The rabbit hole goes deep on this one! If you want a detailed answer, here are the water standards published by the Specialty Coffee Association of America (note that TDS stands for Total Dissolved Solids). You can compare that to your city's water report to see where it differs, and look for a filter (or reverse osmosis system) that will get your water within range. Water varies a whole lot from place to place, and the system that's appropriate for someone in another city may not be appropriate for you. Comparing insectosaurus's links to the SCAA standard, it looks like water in your area is within range on calcium (aka "hardness" -- here's a brief explanation on the difference between hardness and TDS). However, your water does have high TDS and is slightly more salty and alkaline than recommended. You'd want to look for a system that could deal with that. You could (if you're unconcerned with expense, waste, and possible plastic-y taste) use bottled spring water. For a cleaner flavor, less waste, and lower per-gallon cost, you could also look into the 5 gallon jugs they deliver to offices -- just make sure, in either case, that you get spring water, not distilled water. You can generally get the mineral content of bottled waters from the manufacturer (for example), and check that against the SCAA standard.

The basic answer: don't go with distilled -- some dissolved minerals are necessary for you to get the best flavor out of your coffee. Filtered tap water is probably your best bet -- any filter will be better than none -- and you'll want to descale your machine occasionally according to its instrucitons.
posted by ourobouros at 12:27 PM on January 12, 2015

(the sort of place that gets beans overnighted from top roasters in the Pacific Northwest because they actually don't think house-roasted necessarily results in the best possible coffee)

One of the places i work for is the sort of place that roasts the beans for those shops, which is very highly regarded for their own espresso at their stores as well.

They just use a 3 stage membrane/carbon/sediment filter system. All the good places i've ever seen the setup at do this.

FWIW, this same shop screwed around with a LOT of water setups. Ionized stuff, all kinds of wacky crap. Some of it actually damaged the machines. All you need is a normal 3 stage carbon setup.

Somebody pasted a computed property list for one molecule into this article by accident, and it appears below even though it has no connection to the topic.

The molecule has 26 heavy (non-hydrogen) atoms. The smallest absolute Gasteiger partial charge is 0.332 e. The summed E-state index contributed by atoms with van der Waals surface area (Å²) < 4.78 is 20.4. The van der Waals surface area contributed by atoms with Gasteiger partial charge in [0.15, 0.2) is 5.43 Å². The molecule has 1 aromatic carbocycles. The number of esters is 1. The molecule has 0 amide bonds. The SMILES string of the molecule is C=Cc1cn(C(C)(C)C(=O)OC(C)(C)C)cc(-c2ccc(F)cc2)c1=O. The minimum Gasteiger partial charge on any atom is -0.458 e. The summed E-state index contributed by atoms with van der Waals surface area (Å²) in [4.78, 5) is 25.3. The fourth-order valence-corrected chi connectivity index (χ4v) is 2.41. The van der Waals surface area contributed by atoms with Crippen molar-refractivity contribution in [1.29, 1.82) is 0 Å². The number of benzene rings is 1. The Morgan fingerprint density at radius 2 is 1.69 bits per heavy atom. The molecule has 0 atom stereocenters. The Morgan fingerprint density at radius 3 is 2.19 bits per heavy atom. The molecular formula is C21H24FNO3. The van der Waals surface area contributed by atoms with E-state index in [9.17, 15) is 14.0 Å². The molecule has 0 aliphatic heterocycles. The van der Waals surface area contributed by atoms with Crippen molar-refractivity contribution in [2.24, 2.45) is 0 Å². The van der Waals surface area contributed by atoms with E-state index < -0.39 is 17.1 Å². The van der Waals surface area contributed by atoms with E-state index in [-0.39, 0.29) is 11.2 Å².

They're pretty cheap used, and pretty easy to install. Especially if you just want it on say, the cold side of the sink you'll fill the espresso machine from.

Your grinder, the freshness of your beans, and the temperature/pressure your machine is capable of maintaining are going to have much more of an impact on the taste of your espresso than your tap water.

Use filtered water, but this. I've made shockingly good coffee with semi-ok home machines and tap water just from having a decent grind, good pressure, and very fresh beans. Like some of the best coffee i've ever had kind of good.

As a random detail, one of the fads now for fancy shops is static tanks. As in, not hooking the machines straight up to the water line so variances in pressure can't effect them. I cracked up at this, because almost all home machines just... draw from a static tank. You're already ahead!(semi snarking, semi not)
posted by emptythought at 5:10 PM on January 12, 2015 [2 favorites]

After a maddening amount of research, chatting with local third-wave shops, and some testing among friends, I settled on filtered tap water for my home espresso machine. The espresso tastes great, and even though I don't descale it on anything resembling a regular basis, I've never gotten to the point where I had to descale it.
posted by rhiannonstone at 9:57 PM on January 12, 2015

I use water from one of those 35ยข/gallon water refill stations found in supermarkets to make my morning espressos and haven't had a single problem over the years. Our tap water is horrible, so that's also our daily drinking water.
posted by Thorzdad at 7:36 AM on January 13, 2015